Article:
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Survey Says Schools Lack Adequate E-Rate Funding

UPDATED

Only a fraction of the nation's school officials are convinced that the E-rate program is meeting their districts' needs, according to a recent survey, which probes districts' technology shortcomings in detail.

Overall, just 7.5 percent of respondents told the Consortium for School Networking that the federal program, which supports technology in schools and libraries, is adequate to meet their tech demands. 

The Consortium for School Networking questioned school leaders from 44 states, finding that many said they needed more help than the federal program has provided. Almost 30 percent of districts surveyed chose not to apply for some of the program's funding because they expected to receive insufficient funding. 

"The survey documents the overwhelming need for investing in better school infrastructure, from broadband to wireless access to overall network design," said Keith R. Krueger, the CEO of the Washington-based education technology leadership organization. "This should be a wake-up call for the Federal Communications Commission to double the funding of the E-rate program and enable a digital learning environment for all students that meets the needs of today and tomorrow."

The survey also highlighted the impact of geography and district size on access. Schools in rural areas paid almost six times more for connections than other schools, and districts with more than 50,000 students paid three times as much for a wide-area connection. Rural schools were also significantly less likely to have full wireless access, a fact that Krueger said underscores the need for more flexibile funding.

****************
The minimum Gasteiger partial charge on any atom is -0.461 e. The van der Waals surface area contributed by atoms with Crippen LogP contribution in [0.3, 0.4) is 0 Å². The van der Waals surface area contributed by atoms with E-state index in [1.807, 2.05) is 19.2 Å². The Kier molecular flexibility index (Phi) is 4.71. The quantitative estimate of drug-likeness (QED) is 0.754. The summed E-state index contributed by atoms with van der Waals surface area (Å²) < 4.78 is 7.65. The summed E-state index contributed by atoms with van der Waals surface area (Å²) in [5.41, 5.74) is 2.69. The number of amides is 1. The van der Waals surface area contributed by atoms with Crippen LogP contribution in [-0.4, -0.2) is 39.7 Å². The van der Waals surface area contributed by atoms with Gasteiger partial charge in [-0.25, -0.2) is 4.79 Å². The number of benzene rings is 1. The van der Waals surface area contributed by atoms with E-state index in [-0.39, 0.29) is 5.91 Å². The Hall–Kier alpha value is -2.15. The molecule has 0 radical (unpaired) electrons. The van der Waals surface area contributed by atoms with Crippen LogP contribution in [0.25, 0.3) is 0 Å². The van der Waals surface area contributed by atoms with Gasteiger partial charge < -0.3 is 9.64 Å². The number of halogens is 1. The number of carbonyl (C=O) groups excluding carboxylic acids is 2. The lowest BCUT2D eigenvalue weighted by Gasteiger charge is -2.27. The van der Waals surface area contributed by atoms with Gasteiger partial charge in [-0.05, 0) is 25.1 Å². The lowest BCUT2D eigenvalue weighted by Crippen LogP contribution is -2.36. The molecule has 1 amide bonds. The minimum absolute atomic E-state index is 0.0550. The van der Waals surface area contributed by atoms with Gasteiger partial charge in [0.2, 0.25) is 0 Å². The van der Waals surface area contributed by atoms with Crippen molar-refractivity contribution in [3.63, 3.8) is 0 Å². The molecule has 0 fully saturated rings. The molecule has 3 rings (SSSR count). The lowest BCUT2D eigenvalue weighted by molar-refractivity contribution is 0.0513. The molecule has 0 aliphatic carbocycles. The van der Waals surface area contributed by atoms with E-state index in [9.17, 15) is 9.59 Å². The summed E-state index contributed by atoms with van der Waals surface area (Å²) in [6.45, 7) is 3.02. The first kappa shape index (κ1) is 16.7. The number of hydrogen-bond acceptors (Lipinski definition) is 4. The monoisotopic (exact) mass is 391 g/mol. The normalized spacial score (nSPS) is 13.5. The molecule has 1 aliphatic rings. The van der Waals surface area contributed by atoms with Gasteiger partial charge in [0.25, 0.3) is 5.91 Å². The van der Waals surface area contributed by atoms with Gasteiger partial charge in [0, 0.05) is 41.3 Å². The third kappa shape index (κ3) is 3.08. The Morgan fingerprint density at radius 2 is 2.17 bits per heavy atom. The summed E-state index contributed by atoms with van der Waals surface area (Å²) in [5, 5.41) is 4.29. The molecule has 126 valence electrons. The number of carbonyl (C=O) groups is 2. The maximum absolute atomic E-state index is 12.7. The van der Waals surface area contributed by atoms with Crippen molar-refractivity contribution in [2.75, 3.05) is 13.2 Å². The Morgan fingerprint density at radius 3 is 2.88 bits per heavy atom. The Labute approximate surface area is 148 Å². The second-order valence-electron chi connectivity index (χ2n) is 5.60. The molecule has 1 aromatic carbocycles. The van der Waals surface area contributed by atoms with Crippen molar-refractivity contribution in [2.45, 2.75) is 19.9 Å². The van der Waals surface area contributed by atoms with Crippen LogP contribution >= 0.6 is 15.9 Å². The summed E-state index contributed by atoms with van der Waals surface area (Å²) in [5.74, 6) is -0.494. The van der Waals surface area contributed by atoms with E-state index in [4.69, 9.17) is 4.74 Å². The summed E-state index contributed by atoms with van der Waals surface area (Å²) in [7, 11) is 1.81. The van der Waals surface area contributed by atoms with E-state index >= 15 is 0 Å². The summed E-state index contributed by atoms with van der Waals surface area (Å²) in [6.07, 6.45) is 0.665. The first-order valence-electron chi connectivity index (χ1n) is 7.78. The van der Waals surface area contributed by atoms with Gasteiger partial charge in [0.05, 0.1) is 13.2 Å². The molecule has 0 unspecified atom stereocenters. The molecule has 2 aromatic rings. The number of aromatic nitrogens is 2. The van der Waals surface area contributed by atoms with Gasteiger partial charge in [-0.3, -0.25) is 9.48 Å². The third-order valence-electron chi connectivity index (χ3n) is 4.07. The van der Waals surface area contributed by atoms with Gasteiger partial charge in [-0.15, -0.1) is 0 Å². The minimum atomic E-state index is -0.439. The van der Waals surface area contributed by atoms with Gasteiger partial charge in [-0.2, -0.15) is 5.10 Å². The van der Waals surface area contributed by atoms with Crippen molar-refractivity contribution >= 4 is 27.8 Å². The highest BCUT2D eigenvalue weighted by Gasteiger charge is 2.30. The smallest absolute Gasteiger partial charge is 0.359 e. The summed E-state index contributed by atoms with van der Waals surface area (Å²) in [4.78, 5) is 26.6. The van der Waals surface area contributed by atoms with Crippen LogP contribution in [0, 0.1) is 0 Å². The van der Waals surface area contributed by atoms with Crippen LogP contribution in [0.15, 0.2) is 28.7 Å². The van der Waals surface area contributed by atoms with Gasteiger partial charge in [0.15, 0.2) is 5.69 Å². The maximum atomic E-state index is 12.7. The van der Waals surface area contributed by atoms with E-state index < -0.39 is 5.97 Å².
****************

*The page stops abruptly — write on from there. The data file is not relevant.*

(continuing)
In June, President Obama called for a redesign of the E-rate program with his ConnectEd initative, calling for more funding and modernization for the program, as well as setting the goal of providing high-speed broadband and wireless Internet access for 99 percent of America's students within five years. But the survey showed that 43 percent of districts reported that their schools could not meet the 100mbps speed requirement outlined in the president's plan

"The ConnectEd vision is critical because it refocuses the goal of the program on broadband and wireless, and it gives the FCC the opportunity to provide the resources necessary to meet that goal," Krueger said in an email.

The Federal Communications Commission oversees the program, which uses small fees on monthly telephone bills to defray costs of telecommunications equipment and internet access for schools. In July, the FCC released their proposed changes to the E-Ratewhich shares many of the same goals promoted by Obama. The rule's public reply comment deadline was October 16, the same day the results of the survey were released.

Other key findings from the survey include these points:

  • 57 percent of districts do not believe their school's wireless networks can handle a 1:1 deployment;
  • Half of districts use outdated (Cat5 and Cat3) wiring that cannot carry data at increased speeds;
  • 99 percent of districts expect they will need more broadband over the next 36 months; and,
  • 71 percent of respondents said that recurring monthly costs were the largest barrier to increasing bandwidth.

[UPDATE (Oct. 24): Additional quotes and details were added]

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